BARREN HILL AFFORESTATION OF TIRUMALA HILLS- A NEW APPROACHKRISHNAIAH, V. VENKATRAMAIAH AND G.V. RAMANA REDDY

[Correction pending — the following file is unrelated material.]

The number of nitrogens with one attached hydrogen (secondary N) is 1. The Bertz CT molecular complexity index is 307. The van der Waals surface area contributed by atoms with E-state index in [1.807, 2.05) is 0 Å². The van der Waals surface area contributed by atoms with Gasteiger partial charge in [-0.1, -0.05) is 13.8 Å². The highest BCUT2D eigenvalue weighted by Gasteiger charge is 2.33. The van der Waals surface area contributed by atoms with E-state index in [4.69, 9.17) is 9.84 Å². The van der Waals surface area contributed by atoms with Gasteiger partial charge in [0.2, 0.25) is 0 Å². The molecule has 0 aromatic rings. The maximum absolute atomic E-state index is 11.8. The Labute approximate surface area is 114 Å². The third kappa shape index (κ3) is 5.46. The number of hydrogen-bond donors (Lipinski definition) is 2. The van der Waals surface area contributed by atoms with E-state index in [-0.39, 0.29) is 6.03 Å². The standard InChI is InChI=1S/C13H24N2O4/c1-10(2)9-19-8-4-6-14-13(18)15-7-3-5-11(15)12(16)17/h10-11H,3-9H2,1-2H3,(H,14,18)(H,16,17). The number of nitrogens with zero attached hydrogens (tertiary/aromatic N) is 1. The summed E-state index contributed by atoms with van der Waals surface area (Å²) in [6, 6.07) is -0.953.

Tirumala is the holy seat of Lord Venkateswara. The Tirumala hills are considered to be the sacred hoods of Adisesha (Holy Serpent) and the body extends through Ses chachalam, Erramalai and Nallamalai up to Srisailam hills. These hill ranges about a century back contained luxurious forests with hundreds of springs and water sources spread all over the area of the sacred seven hills and the nature provided a divine environment. Historical policies of felling the trees to provide fuel-wood and timber needs to the temple as well as local people of Tirumala and Tirupati, indiscriminate destruction of the forests around Tirumala occurred and the hills were rendered barren and drab. In order to re-cloth the seven hills with lush green vegetation the Forest Department of Tirumala Tirapati Devasthanamas has taken up Bioaesthetic Plan in the year 1980. Now the Tirumala Tirupati Devasthanamas areas are re-clothed with luxurious vegetation except some patches, where there are sheet rocks without soil and which are not fit for any treatment in these hill ranges especially along first ghat road, while some areas not accessible to steepness of the terrain. Hardly any vegetation is noticed in these patches. As per Andhra Pradesh State Remote Sensing Application Centre, Hyderabad report the barren area in the year 1998 is 1414 Ha and in the year 2000 is 1300 Ha. These areas are not fit for any treatment. Stone terracing with cross section of 0.45 m x 0.30 m are constructed across the slope along the contour. In coarse of time it is observed that stone terracing has given tremendous effect on soil deposition and ultimately vegetation of annuals and perennials developed at the terraces. Ficus species are being planted where there are crevices in the barren rock by filling the drums with imported soil on experimental basis by using a technique and the results are encouraging. So far the above two techniques are found to be viable methods for developing greenery on barren hills and it is too early to predict the outcomes.
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